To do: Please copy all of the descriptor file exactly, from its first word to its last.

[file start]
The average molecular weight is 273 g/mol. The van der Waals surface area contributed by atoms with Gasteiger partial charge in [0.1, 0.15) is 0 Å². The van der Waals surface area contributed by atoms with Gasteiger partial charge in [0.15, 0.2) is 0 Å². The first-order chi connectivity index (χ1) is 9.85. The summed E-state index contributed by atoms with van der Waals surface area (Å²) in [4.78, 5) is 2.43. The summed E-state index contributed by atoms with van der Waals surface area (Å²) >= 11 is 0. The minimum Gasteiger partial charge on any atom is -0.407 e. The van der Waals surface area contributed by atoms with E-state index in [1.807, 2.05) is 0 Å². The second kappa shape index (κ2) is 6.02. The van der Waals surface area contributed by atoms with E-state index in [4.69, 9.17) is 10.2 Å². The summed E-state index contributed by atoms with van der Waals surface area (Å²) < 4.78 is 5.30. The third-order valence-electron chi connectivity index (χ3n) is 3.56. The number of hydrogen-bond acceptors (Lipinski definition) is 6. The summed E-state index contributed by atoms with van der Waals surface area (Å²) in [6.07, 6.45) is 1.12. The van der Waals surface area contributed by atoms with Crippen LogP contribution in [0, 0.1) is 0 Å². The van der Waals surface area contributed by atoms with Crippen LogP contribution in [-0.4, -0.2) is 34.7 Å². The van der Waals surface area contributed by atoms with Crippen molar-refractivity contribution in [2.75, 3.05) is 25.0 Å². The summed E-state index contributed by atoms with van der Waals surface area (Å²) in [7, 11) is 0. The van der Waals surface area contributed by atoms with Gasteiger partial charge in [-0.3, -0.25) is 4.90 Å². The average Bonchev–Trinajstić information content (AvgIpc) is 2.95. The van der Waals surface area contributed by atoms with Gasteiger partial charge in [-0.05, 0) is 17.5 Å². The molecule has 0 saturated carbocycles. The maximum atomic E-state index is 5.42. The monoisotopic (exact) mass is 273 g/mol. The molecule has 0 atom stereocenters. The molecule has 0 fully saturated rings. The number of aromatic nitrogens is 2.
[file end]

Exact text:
The average molecular weight is 273 g/mol. The van der Waals surface area contributed by atoms with Gasteiger partial charge in [0.1, 0.15) is 0 Å². The van der Waals surface area contributed by atoms with Gasteiger partial charge in [0.15, 0.2) is 0 Å². The first-order chi connectivity index (χ1) is 9.85. The summed E-state index contributed by atoms with van der Waals surface area (Å²) in [4.78, 5) is 2.43. The summed E-state index contributed by atoms with van der Waals surface area (Å²) >= 11 is 0. The minimum Gasteiger partial charge on any atom is -0.407 e. The van der Waals surface area contributed by atoms with E-state index in [1.807, 2.05) is 0 Å². The second kappa shape index (κ2) is 6.02. The van der Waals surface area contributed by atoms with E-state index in [4.69, 9.17) is 10.2 Å². The summed E-state index contributed by atoms with van der Waals surface area (Å²) < 4.78 is 5.30. The third-order valence-electron chi connectivity index (χ3n) is 3.56. The number of hydrogen-bond acceptors (Lipinski definition) is 6. The summed E-state index contributed by atoms with van der Waals surface area (Å²) in [6.07, 6.45) is 1.12. The van der Waals surface area contributed by atoms with Crippen LogP contribution in [0, 0.1) is 0 Å². The van der Waals surface area contributed by atoms with Crippen LogP contribution in [-0.4, -0.2) is 34.7 Å². The van der Waals surface area contributed by atoms with Crippen molar-refractivity contribution in [2.75, 3.05) is 25.0 Å². The summed E-state index contributed by atoms with van der Waals surface area (Å²) in [7, 11) is 0. The van der Waals surface area contributed by atoms with Gasteiger partial charge in [-0.3, -0.25) is 4.90 Å². The average Bonchev–Trinajstić information content (AvgIpc) is 2.95. The van der Waals surface area contributed by atoms with Gasteiger partial charge in [-0.05, 0) is 17.5 Å². The molecule has 0 saturated carbocycles. The maximum atomic E-state index is 5.42. The monoisotopic (exact) mass is 273 g/mol. The molecule has 0 atom stereocenters. The molecule has 0 fully saturated rings. The number of aromatic nitrogens is 2.